It is an offence to cause or allow Japanese knotweed to spread in the wild under the Wildlife and Countryside Act 1981 section 114 (2) (WCA 1981), as it is one of the plants listed in the schedule. All waste containing Japanese knotweed comes under the control of Part II of the Environmental Protection Act 1990.

Local councils and the police can issue Community Protection Notices (under anti-social behaviour powers) to require someone to control or prevent the growth of Japanese knotweed or other plants that are capable of causing serious problems to communities. A notice can require an individual or organisation to make reasonable efforts to make good the problems arising as a result of Japanese knotweed within a specified period of time and/ or a requirement to take reasonable steps to prevent future recurrence of the problem. Breach of any requirement of a Community Protection Notice would be a criminal offence, subject to a fixed penalty notice (penalty of £100) or prosecution. On summary conviction, an individual would be liable to a level 4 fine. An organisation, such as a company, is liable to a fine not exceeding £20,000.

It is considered good practice to check imported topsoil for Japanese Knotweed before it is accepted and used. This is to ensure that no contaminated soil is either brought onto or distributed around the site. This is particularly important for sites where Japanese knotweed has been confirmed.

There is a preference that removal of contaminated soil is be kept to a minimum, with a preference for site treatment. This is to prevent further contamination and also minimises removal of the material, which has to be undertaken by a licenced haulier as it is deemed as hazardous waste. This also helps to reduce costs.

Contaminated soil, that has been treated, can be reused but should not be taken off site except for appropriate disposal. Disposing of soil inappropriately from contaminated material is one of the ways Japanese knotweed has spread and this can lead to prosecution.

The Control of Pesticides Regulation 1986 outlines that anyone who uses a pesticide to take all reasonable precautions to protect the health of human beings, creatures and plants, to safeguard the environment and in particular avoid pollution of water. For application of pesticides in or near water, Environment Agency approval should be sought.

Consignment notes must be completed when any hazardous waste is transferred. This includes details about the hazardous waste properties and any special handling requirements, as stated by the Hazardous Waste Regulations 2005 (HWR 2005). If a consignment note is completed, a waste transfer note is not necessary. Material containing Japanese knotweed that has been treated with herbicide may still be classified as hazardous waste.


The Problem

The presence of Japanese knotweed on a development site has the potential to lead to prosecution (imprisonment of 2 years) and/or compensation claims (up to £5000), it can potentially cause damage to buildings, hard surfaces and the ecosystem of the surrounding area, swamping native and other vegetation. Due to its invasive, fast growing and persistent nature it also often reduces the value of land and properties.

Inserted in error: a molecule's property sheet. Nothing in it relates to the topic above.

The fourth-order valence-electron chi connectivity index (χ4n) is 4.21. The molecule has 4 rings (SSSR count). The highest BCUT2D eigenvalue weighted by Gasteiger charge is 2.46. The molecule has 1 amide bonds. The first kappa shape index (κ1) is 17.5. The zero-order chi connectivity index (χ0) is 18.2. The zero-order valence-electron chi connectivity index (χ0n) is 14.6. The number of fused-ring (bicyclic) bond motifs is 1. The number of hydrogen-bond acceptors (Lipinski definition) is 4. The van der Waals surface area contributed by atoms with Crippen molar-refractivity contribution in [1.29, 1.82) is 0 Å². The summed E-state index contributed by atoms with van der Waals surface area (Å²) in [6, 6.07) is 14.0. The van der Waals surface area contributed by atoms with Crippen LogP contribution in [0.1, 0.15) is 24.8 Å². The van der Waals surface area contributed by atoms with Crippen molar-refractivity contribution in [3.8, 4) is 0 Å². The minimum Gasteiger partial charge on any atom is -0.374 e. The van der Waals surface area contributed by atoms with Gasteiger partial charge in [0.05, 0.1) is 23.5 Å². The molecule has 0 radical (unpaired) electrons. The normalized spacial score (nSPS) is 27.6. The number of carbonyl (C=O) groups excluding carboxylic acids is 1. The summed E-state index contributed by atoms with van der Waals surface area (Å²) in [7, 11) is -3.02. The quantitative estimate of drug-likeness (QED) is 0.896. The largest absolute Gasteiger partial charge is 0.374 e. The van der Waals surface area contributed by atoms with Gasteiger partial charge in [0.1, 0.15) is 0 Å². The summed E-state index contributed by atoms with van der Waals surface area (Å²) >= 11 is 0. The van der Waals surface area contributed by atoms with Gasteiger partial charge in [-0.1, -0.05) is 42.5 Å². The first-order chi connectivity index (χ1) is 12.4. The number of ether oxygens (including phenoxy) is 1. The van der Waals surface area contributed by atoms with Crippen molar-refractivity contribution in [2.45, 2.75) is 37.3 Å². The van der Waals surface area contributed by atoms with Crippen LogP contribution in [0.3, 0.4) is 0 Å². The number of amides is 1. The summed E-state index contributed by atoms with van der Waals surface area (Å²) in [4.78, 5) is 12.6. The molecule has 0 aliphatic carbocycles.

It is particularly a problem once established underneath or around the built environment as it usually increases maintenance costs, therefore early detection followed by remedial work is recommended.


Japanese knotweed - summer  Japanese knotweed - summer

Photographs of Japanese knotweed (Summer months)


Early identification of its presence means that the problem can be assessed and additional costs can be factored in at the onset of a project.

Other invasive, non-native plants include Giant hogweed, Himalayan balsam, Rhododendron ponticum and New Zealand pigmyweed.


Japanese knotweed - winter  Japanese knotweed - winter

Photographs of Japanese knotweed (Winter months)


A few considerations are:

  • Ensuring staff and contractors know how to identify Japanese knotweed.
  • Employ a contractor specialising in the eradication of invasive weeds. The PCA Invasive Weed Group is an independent trade body recognised by the RICS and the Council of Mortgage Lenders, contractors can be chosen from a list of members.
  • Choice of an appropriate control, either chemical or physical removal.
  • Designating a clerk of works to oversee Japanese knotweed treatment.
  • Long term monitoring after treatment.
  • The more cost-effective solution is treatment in situ.
  • Japanese knotweed can regenerate from fingernail size pieces of material.
  • There are three main methods of control: chemical, removal and burying and trials have shown that a combination of methods proves the most effective. Early identification and control reduces cost and potential impacts on projects and the environment.


Treatment and Control Measures

In the treatment of Japanese knotweed, we can offer the following advice:

  • A management plan should be produced by a specialist contractor. This includes the preferred disposal method, time scales and on-going monitoring.